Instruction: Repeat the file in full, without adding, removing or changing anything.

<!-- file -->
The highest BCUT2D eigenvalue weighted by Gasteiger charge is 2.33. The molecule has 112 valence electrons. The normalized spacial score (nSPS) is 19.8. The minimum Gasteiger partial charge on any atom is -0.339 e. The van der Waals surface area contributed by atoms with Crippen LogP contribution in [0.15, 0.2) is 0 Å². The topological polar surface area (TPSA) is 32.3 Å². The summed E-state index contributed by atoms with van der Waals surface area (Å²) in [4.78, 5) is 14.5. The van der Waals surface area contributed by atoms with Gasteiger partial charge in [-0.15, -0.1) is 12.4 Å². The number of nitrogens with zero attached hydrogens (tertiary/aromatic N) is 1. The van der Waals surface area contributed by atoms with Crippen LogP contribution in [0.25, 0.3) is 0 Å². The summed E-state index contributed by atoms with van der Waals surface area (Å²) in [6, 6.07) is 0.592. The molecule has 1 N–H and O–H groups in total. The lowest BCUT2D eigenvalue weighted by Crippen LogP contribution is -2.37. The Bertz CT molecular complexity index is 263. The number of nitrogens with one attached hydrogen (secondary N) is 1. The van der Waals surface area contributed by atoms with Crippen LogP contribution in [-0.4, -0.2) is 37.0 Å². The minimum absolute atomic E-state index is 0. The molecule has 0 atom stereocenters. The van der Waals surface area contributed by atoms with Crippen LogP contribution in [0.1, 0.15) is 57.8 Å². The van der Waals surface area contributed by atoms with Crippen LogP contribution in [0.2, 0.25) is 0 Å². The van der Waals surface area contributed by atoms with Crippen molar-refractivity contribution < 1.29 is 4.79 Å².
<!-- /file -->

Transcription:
The highest BCUT2D eigenvalue weighted by Gasteiger charge is 2.33. The molecule has 112 valence electrons. The normalized spacial score (nSPS) is 19.8. The minimum Gasteiger partial charge on any atom is -0.339 e. The van der Waals surface area contributed by atoms with Crippen LogP contribution in [0.15, 0.2) is 0 Å². The topological polar surface area (TPSA) is 32.3 Å². The summed E-state index contributed by atoms with van der Waals surface area (Å²) in [4.78, 5) is 14.5. The van der Waals surface area contributed by atoms with Gasteiger partial charge in [-0.15, -0.1) is 12.4 Å². The number of nitrogens with zero attached hydrogens (tertiary/aromatic N) is 1. The van der Waals surface area contributed by atoms with Crippen LogP contribution in [0.25, 0.3) is 0 Å². The summed E-state index contributed by atoms with van der Waals surface area (Å²) in [6, 6.07) is 0.592. The molecule has 1 N–H and O–H groups in total. The lowest BCUT2D eigenvalue weighted by Crippen LogP contribution is -2.37. The Bertz CT molecular complexity index is 263. The number of nitrogens with one attached hydrogen (secondary N) is 1. The van der Waals surface area contributed by atoms with Crippen LogP contribution in [-0.4, -0.2) is 37.0 Å². The minimum absolute atomic E-state index is 0. The molecule has 0 atom stereocenters. The van der Waals surface area contributed by atoms with Crippen LogP contribution in [0.1, 0.15) is 57.8 Å². The van der Waals surface area contributed by atoms with Crippen LogP contribution in [0.2, 0.25) is 0 Å². The van der Waals surface area contributed by atoms with Crippen molar-refractivity contribution < 1.29 is 4.79 Å².